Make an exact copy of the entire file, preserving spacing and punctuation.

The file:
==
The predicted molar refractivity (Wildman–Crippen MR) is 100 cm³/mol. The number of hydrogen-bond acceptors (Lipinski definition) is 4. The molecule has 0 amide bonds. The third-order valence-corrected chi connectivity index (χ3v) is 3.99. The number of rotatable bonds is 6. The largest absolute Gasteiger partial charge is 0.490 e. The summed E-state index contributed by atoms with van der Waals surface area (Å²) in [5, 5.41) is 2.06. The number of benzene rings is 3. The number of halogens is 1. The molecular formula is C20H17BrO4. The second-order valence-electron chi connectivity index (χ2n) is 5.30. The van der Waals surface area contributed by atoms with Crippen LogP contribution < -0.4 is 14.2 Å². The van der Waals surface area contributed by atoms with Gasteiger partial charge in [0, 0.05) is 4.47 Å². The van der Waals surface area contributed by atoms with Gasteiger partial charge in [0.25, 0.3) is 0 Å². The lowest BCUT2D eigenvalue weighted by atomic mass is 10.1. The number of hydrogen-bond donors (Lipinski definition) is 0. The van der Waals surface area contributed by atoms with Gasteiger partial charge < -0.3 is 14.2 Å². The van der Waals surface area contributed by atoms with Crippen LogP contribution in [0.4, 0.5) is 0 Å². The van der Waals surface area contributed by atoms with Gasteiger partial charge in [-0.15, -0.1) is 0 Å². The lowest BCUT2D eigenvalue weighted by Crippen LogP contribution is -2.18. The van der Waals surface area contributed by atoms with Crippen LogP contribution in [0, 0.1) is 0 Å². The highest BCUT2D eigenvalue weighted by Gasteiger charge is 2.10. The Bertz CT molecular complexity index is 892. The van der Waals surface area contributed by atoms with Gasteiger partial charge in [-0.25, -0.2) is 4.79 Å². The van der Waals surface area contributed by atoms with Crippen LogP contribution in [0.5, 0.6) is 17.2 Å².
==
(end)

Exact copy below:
The predicted molar refractivity (Wildman–Crippen MR) is 100 cm³/mol. The number of hydrogen-bond acceptors (Lipinski definition) is 4. The molecule has 0 amide bonds. The third-order valence-corrected chi connectivity index (χ3v) is 3.99. The number of rotatable bonds is 6. The largest absolute Gasteiger partial charge is 0.490 e. The summed E-state index contributed by atoms with van der Waals surface area (Å²) in [5, 5.41) is 2.06. The number of benzene rings is 3. The number of halogens is 1. The molecular formula is C20H17BrO4. The second-order valence-electron chi connectivity index (χ2n) is 5.30. The van der Waals surface area contributed by atoms with Crippen LogP contribution < -0.4 is 14.2 Å². The van der Waals surface area contributed by atoms with Gasteiger partial charge in [0, 0.05) is 4.47 Å². The van der Waals surface area contributed by atoms with Gasteiger partial charge in [0.25, 0.3) is 0 Å². The lowest BCUT2D eigenvalue weighted by atomic mass is 10.1. The number of hydrogen-bond donors (Lipinski definition) is 0. The van der Waals surface area contributed by atoms with Gasteiger partial charge < -0.3 is 14.2 Å². The van der Waals surface area contributed by atoms with Crippen LogP contribution in [0.4, 0.5) is 0 Å². The van der Waals surface area contributed by atoms with Gasteiger partial charge in [-0.15, -0.1) is 0 Å². The lowest BCUT2D eigenvalue weighted by Crippen LogP contribution is -2.18. The van der Waals surface area contributed by atoms with Crippen LogP contribution in [0, 0.1) is 0 Å². The highest BCUT2D eigenvalue weighted by Gasteiger charge is 2.10. The Bertz CT molecular complexity index is 892. The van der Waals surface area contributed by atoms with Gasteiger partial charge in [-0.25, -0.2) is 4.79 Å². The van der Waals surface area contributed by atoms with Crippen LogP contribution in [0.5, 0.6) is 17.2 Å².